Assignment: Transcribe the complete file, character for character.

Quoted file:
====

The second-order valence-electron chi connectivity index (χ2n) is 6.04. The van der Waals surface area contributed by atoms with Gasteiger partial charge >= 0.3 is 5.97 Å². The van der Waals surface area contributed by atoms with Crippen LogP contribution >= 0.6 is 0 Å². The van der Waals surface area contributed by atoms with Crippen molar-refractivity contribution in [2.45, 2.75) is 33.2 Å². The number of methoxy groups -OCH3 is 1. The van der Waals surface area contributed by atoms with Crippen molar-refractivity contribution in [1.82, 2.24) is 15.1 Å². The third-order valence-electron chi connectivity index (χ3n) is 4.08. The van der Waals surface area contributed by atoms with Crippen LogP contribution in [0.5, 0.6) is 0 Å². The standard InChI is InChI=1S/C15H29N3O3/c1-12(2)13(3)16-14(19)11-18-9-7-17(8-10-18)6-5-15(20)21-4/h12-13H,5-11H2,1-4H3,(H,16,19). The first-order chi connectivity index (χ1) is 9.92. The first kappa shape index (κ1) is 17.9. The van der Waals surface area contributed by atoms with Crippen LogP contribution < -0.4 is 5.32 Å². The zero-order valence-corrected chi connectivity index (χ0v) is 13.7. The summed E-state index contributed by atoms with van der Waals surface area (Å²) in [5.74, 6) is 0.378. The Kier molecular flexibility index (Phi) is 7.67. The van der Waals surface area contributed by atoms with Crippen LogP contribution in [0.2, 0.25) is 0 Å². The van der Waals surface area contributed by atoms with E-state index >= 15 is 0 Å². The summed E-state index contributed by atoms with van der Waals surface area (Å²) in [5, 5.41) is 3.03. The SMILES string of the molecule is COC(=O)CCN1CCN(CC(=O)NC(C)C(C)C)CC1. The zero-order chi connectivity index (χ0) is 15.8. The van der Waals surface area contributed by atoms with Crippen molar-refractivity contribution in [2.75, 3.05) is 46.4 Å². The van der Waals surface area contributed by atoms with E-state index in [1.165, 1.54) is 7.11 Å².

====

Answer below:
The second-order valence-electron chi connectivity index (χ2n) is 6.04. The van der Waals surface area contributed by atoms with Gasteiger partial charge >= 0.3 is 5.97 Å². The van der Waals surface area contributed by atoms with Crippen LogP contribution >= 0.6 is 0 Å². The van der Waals surface area contributed by atoms with Crippen molar-refractivity contribution in [2.45, 2.75) is 33.2 Å². The number of methoxy groups -OCH3 is 1. The van der Waals surface area contributed by atoms with Crippen molar-refractivity contribution in [1.82, 2.24) is 15.1 Å². The third-order valence-electron chi connectivity index (χ3n) is 4.08. The van der Waals surface area contributed by atoms with Crippen LogP contribution in [0.5, 0.6) is 0 Å². The standard InChI is InChI=1S/C15H29N3O3/c1-12(2)13(3)16-14(19)11-18-9-7-17(8-10-18)6-5-15(20)21-4/h12-13H,5-11H2,1-4H3,(H,16,19). The first-order chi connectivity index (χ1) is 9.92. The first kappa shape index (κ1) is 17.9. The van der Waals surface area contributed by atoms with Crippen LogP contribution < -0.4 is 5.32 Å². The zero-order valence-corrected chi connectivity index (χ0v) is 13.7. The summed E-state index contributed by atoms with van der Waals surface area (Å²) in [5.74, 6) is 0.378. The Kier molecular flexibility index (Phi) is 7.67. The van der Waals surface area contributed by atoms with Crippen LogP contribution in [0.2, 0.25) is 0 Å². The van der Waals surface area contributed by atoms with E-state index >= 15 is 0 Å². The summed E-state index contributed by atoms with van der Waals surface area (Å²) in [5, 5.41) is 3.03. The SMILES string of the molecule is COC(=O)CCN1CCN(CC(=O)NC(C)C(C)C)CC1. The zero-order chi connectivity index (χ0) is 15.8. The van der Waals surface area contributed by atoms with Crippen molar-refractivity contribution in [2.75, 3.05) is 46.4 Å². The van der Waals surface area contributed by atoms with E-state index in [1.165, 1.54) is 7.11 Å².